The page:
is most frequently translated “fellowship” in the English New Testament. It is
defined as “joint participation” (Thayer). In the institution of the
Lord’s Supper Jesus said “Assuredly, I say to you, I will no longer drink of
the fruit of the vine until that day when I drink it new in the kingdom of God”
(Mark 14:25). The Christian who properly partakes of the Lord’s Supper is
spiritually participating with Christ in the observance.
the same passage where Paul speaks of the memorial as the communion of the body
and blood of Christ three other terms are used to refer to the elements of the
The Cup of Blessing. The
communion of the blood of Christ is identified as “the cup of blessing” (1
The Cup of the Lord. Five
verses later the same element is referred to as “the cup of the Lord” (1
Breaking of Bread.
When Paul speaks of the communion of the body of Christ he identifies it as “the
bread which we break” (1 Cor. 10:16b).
Supper is never referred to in Scripture by the denominational name—the
on the Lord’s Supper
“The Lord’s Supper is a Sacrament.”
A sacrament is
thought to be a religious act by which Divine grace is dispersed. While it is
true that all things that God gives to man can rightly be considered gifts of
grace (see Romans 12:6), the Bible does not teach that partaking of the Lord’s
Supper infuses a person with additional grace. Christians should observe the
Lord’s Supper in obedience to Christ and for the edification which it offers to
“It Becomes the literal Body and Blood of Christ.” The Roman Catholic church,
together with some Protestant churches, teach that the bread and fruit of the
vine which are blessed by a priest are changed into the literal body and blood
of Jesus. This stems from a misapplication of Jesus’ words in John chapter
six. While Jesus taught in that text “…Most assuredly, I say to you, unless
you eat the flesh of the Son of Man and drink His blood, you have no life in
you” (John 6:53), He explained to His disciples at the end of the chapter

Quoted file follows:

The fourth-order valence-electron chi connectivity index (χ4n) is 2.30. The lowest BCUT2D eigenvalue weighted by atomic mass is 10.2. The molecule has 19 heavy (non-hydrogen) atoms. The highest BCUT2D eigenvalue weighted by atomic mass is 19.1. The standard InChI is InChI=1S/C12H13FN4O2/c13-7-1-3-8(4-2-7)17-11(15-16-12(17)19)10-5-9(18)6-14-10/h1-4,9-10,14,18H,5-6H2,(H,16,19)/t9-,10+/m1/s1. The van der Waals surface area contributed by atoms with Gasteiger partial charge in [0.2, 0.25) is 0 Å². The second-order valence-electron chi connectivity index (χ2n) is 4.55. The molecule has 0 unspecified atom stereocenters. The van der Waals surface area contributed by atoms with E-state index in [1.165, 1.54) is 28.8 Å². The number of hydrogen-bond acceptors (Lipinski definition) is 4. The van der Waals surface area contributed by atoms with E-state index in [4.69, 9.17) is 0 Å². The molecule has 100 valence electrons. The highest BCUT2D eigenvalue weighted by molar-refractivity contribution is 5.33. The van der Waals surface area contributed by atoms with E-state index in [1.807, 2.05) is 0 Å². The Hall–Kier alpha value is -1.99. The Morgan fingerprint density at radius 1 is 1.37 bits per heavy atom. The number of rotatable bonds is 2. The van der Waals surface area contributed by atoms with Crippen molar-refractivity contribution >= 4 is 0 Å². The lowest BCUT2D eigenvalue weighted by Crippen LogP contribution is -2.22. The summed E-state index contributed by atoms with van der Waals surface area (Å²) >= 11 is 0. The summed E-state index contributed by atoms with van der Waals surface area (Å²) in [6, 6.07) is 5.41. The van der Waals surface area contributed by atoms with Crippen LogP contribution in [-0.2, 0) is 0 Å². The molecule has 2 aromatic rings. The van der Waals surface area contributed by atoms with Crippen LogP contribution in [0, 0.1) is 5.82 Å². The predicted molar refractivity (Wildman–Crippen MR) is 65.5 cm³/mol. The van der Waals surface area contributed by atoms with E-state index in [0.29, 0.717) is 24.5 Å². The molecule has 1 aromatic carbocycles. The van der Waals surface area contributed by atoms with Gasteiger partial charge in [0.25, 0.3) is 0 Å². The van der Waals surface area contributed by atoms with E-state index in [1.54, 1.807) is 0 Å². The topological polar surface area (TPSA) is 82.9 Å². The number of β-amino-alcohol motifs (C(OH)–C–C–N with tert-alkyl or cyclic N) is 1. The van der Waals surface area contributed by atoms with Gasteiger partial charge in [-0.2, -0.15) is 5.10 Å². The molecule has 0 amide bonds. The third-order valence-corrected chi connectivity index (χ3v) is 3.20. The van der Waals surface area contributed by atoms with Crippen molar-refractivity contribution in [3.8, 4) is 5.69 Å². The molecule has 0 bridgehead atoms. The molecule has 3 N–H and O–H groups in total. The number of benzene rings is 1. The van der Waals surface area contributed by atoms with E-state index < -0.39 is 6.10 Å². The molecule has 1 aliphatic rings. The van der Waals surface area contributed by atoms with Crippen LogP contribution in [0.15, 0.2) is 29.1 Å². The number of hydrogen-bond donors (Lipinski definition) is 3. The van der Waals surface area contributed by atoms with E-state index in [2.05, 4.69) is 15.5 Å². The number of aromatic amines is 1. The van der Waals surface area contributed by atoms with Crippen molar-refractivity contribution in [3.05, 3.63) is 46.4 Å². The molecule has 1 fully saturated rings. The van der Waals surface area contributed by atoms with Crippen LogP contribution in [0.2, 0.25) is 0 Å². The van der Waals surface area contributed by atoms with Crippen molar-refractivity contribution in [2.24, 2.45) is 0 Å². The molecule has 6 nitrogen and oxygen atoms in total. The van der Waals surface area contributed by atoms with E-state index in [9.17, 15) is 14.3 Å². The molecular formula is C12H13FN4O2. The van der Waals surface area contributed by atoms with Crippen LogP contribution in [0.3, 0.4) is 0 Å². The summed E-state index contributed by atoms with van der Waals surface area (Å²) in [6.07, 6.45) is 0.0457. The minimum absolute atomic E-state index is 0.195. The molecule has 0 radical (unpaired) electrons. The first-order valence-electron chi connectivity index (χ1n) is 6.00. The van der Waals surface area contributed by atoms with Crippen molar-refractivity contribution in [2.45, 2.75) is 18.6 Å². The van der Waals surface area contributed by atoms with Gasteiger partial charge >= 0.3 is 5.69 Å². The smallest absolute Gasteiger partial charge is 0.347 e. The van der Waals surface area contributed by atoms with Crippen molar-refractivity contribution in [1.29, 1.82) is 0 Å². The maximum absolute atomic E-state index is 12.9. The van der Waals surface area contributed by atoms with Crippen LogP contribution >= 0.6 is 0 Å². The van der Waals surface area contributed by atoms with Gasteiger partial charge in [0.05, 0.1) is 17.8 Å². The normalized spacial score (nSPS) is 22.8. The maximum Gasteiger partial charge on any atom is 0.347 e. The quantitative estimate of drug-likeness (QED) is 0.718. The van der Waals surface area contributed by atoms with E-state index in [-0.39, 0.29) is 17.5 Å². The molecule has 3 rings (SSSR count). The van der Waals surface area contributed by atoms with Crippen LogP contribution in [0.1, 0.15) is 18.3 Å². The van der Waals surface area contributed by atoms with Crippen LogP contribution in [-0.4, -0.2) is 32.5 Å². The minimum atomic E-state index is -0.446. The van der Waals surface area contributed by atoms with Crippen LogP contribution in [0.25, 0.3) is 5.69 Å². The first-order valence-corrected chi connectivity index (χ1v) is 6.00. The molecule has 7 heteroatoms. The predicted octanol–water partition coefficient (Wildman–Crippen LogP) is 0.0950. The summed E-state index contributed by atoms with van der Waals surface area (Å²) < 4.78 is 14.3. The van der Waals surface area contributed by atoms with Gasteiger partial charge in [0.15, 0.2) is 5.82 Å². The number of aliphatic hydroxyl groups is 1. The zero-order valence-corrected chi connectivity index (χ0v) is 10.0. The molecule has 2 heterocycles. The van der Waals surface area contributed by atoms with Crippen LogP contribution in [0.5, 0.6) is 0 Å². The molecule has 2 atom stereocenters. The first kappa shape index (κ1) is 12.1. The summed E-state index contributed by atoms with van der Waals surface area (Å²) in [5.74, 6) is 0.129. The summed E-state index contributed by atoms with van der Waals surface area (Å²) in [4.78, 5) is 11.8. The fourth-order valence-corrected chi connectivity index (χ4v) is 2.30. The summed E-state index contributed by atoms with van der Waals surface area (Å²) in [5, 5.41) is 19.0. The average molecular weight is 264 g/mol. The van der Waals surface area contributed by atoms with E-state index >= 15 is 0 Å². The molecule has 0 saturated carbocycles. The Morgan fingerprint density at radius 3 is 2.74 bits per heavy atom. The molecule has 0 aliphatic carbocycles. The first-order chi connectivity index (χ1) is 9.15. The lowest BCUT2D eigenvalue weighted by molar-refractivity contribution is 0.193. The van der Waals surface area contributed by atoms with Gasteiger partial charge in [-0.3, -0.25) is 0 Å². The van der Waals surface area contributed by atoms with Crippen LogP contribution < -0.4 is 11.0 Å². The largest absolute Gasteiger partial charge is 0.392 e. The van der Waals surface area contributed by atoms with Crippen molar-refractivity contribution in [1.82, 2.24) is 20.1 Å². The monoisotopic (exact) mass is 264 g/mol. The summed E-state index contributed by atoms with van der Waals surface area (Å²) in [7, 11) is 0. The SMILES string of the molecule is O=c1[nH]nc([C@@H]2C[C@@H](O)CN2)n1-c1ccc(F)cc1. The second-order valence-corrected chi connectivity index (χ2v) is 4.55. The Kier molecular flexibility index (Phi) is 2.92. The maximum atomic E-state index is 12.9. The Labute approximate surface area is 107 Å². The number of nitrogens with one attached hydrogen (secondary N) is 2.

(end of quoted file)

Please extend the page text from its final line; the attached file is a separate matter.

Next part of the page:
that He was referring to spiritually feeding upon Jesus’ life and teaching. He
clarifies near the end of the chapter “It is the Spirit who gives life; the
flesh profits nothing. The words that I speak to you are spirit, and they are
life” (John 6:63).
“It Can Be Observed Upon Any Day.”
It is clear from
Scripture that the observance of the Lord’s Supper was to be a congregational
activity. In Paul’s rebuke to the Corinthians we see that it was to be done
when Christians “come together as a church” (1 Cor. 11:18) when
they “come together in one place” (1 Cor. 11:20). They were to eat at
home to satisfy hunger (1 Cor. 11:34) and when they ate of the memorial they
were to “wait for one another” (I Cor. 11:33). The only text that
indicates a time when the memorial was observed specifies brethren coming
together on Sunday— the first day of the week (Acts 20:7). While the phrase “breaking
bread” can refer to either the memorial or a common meal, even when the
church in Jerusalem met daily in the temple, their meals for hunger were
satisfied “from house to house” (Acts 2:46).
“It Doesn’t Need to Be Observed Every Sunday.” It is clear that Christians met
regularly on Sunday (see Acts 20:7 and 1 Corinthians 16:1-2). The only clear
indication of the time upon which the Lord’s Supper was observed is Sunday
(Acts 20:7). Given that no particular Sunday is specified and every week has a
“first day of the week,” the only action that would truly comply with
the New Testament pattern would be weekly observance.
“A Priest Alone Can Take the Cup.”
teaches that all Christians are priests who offer up spiritual sacrifices to
God (1 Peter 2:5). When Jesus instituted the memorial He gave both elements to
His disciples and instructed them to partake. Matthew even reveals a specific
statement Jesus made concerning the cup telling them “drink from it, all of
you” (Matthew 26:27). Another person can’t drink the cup for someone else
any more than another person can sing, confess Christ, or be baptized for
“There Must Be Only One Cup.”
It is true that
Paul spoke of the fruit of the vine as “the cup [singular] of the
Lord” (1 Cor. 10:21) and “the cup [singular] of blessing”
(1 Cor. 10:16) but this refers to unity of substance rather than unity of
location. Technically, Luke records for us that Jesus first instructions
concerned dividing the contents of the cup among the disciples present. Luke
writes: “Then He took the cup, and gave thanks, and said, ‘Take this and
divide it among yourselves’” (Luke 22:17). It is after the supper that He
then attached memorial significance to the cup and had them drink from the
contents of the cup He had previously divided among them (Luke 22:20).
“The Container Represents the New Covenant.” Some have falsely argued that the
container is a figure of the New Covenant based on Jesus’ statement, “this
cup is the new covenant in my blood” (Luke 22:20; 1 Cor. 11:25). It is
clear from the texts that He is referring to the contents of the cup and not
the container. We note that it is called the new covenant “in my blood.” A
container does not represent blood, the fruit of the vine within the container